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Software architectures

Software architectures can have a big effect on facility design, especially for broadcasters. Anytime applications work with video, it is important to pay attention to how and when this demanding data is moved within the facility and how much processing power is required.

Types of architectures

Software designers have developed many architectures over the years. Different applications in a broadcast facility fall into four categories:

  • Stand-alone applications run entirely on the system in front of the operator.
  • Thick-client applications run on the system in front of the operator, but require access to a server or other outside connection, typically for access to data.
  • Thin-client applications run primarily on a server, but have a small piece of software running on the system in front of the operator.
  • Web client applications run on a server, either internal to your company or over the Internet, and are accessed via a Web browser.

Figure 1 shows each of these types of applications. Table 1 lists these four categories with a rough classification of the amount of network bandwidth consumed by the application, the relative security risk, the amount of CPU load, the amount of data access load, the amount of server CPU load and the server data access load. These architectures result in different requirements for your networks, the type of desktop computers you deploy and the types of servers required.

Stand-alone systems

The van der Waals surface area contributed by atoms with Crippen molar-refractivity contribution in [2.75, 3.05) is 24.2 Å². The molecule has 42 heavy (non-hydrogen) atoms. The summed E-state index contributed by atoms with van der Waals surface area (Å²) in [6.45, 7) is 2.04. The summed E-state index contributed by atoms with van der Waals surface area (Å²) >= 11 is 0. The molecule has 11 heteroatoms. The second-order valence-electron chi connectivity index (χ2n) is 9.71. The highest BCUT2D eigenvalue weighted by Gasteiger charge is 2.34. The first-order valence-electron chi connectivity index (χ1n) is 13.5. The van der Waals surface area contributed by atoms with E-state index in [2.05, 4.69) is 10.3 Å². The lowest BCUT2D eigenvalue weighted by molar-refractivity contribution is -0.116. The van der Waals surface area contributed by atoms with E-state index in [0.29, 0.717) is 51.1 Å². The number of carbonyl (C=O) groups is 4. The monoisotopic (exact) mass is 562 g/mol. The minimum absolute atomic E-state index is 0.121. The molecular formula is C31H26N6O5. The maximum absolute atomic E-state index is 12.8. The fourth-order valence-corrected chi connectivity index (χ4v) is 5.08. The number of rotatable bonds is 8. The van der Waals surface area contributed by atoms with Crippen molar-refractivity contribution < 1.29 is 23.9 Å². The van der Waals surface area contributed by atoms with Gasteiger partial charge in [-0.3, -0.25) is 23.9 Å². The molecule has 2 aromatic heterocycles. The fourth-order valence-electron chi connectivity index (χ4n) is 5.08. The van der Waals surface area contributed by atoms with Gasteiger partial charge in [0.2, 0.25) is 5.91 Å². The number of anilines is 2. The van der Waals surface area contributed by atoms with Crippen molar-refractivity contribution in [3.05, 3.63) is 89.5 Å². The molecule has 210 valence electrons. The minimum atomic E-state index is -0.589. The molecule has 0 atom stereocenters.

In a stand-alone system, everything you need to run the application is contained on the system in front of the operator. Think about a desktop video editing application, for example. Assuming that the project you are editing is stored on the local hard disk, you can edit without a connection to any other resources. Given the lack of a network connection, no network bandwidth is required, and there is no network security risk.

However, because all of the application processing is done on the desktop, the CPU load is high. Also, all of the data is stored locally, so the local data access is high as well. An external server is not involved; therefore, the server CPU and data access loads are zero.

Thick-client systems

In a thick-client system, the client does all of the processing but it is connected to some other resource, typically a database, to access shared data. The amount of network bandwidth required by a thick client depends on the application. Most of the traffic is transactional, so the bandwidth requirements are usually low to moderate. Because the thick client requires a network connection, security is more of a concern. However, most thick-client applications connect to resources inside a corporation, so most of the security risk is mitigated by a corporate security structure.